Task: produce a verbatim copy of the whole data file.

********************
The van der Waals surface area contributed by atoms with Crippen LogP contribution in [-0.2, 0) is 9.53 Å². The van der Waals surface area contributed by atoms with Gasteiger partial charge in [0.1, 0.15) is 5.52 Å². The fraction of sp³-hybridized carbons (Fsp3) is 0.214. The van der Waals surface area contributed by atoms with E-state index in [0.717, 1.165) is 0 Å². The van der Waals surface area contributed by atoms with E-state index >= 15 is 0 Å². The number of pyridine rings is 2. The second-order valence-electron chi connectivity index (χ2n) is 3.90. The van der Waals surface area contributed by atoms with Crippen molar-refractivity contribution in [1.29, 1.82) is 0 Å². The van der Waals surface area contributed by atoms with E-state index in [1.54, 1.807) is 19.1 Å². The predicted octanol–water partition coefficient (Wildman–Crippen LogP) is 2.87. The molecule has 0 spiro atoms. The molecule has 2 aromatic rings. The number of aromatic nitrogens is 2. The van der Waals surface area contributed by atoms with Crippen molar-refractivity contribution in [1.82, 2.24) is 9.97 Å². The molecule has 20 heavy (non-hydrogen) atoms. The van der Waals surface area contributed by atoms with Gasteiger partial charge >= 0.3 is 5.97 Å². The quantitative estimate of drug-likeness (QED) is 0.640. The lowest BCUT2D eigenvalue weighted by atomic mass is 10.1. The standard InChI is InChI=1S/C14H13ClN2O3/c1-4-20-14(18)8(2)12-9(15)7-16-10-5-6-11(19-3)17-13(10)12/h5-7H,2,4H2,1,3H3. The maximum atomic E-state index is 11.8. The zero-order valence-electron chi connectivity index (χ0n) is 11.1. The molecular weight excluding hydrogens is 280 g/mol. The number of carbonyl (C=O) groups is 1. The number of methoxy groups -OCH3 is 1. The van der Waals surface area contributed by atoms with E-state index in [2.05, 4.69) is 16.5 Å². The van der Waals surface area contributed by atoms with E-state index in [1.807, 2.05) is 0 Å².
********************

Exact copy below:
The van der Waals surface area contributed by atoms with Crippen LogP contribution in [-0.2, 0) is 9.53 Å². The van der Waals surface area contributed by atoms with Gasteiger partial charge in [0.1, 0.15) is 5.52 Å². The fraction of sp³-hybridized carbons (Fsp3) is 0.214. The van der Waals surface area contributed by atoms with E-state index in [0.717, 1.165) is 0 Å². The van der Waals surface area contributed by atoms with E-state index >= 15 is 0 Å². The number of pyridine rings is 2. The second-order valence-electron chi connectivity index (χ2n) is 3.90. The van der Waals surface area contributed by atoms with Crippen molar-refractivity contribution in [1.29, 1.82) is 0 Å². The van der Waals surface area contributed by atoms with E-state index in [1.54, 1.807) is 19.1 Å². The predicted octanol–water partition coefficient (Wildman–Crippen LogP) is 2.87. The molecule has 0 spiro atoms. The molecule has 2 aromatic rings. The number of aromatic nitrogens is 2. The van der Waals surface area contributed by atoms with Crippen molar-refractivity contribution in [1.82, 2.24) is 9.97 Å². The molecule has 20 heavy (non-hydrogen) atoms. The van der Waals surface area contributed by atoms with Gasteiger partial charge >= 0.3 is 5.97 Å². The quantitative estimate of drug-likeness (QED) is 0.640. The lowest BCUT2D eigenvalue weighted by atomic mass is 10.1. The standard InChI is InChI=1S/C14H13ClN2O3/c1-4-20-14(18)8(2)12-9(15)7-16-10-5-6-11(19-3)17-13(10)12/h5-7H,2,4H2,1,3H3. The maximum atomic E-state index is 11.8. The zero-order valence-electron chi connectivity index (χ0n) is 11.1. The molecular weight excluding hydrogens is 280 g/mol. The number of carbonyl (C=O) groups is 1. The number of methoxy groups -OCH3 is 1. The van der Waals surface area contributed by atoms with E-state index in [2.05, 4.69) is 16.5 Å². The van der Waals surface area contributed by atoms with E-state index in [1.807, 2.05) is 0 Å².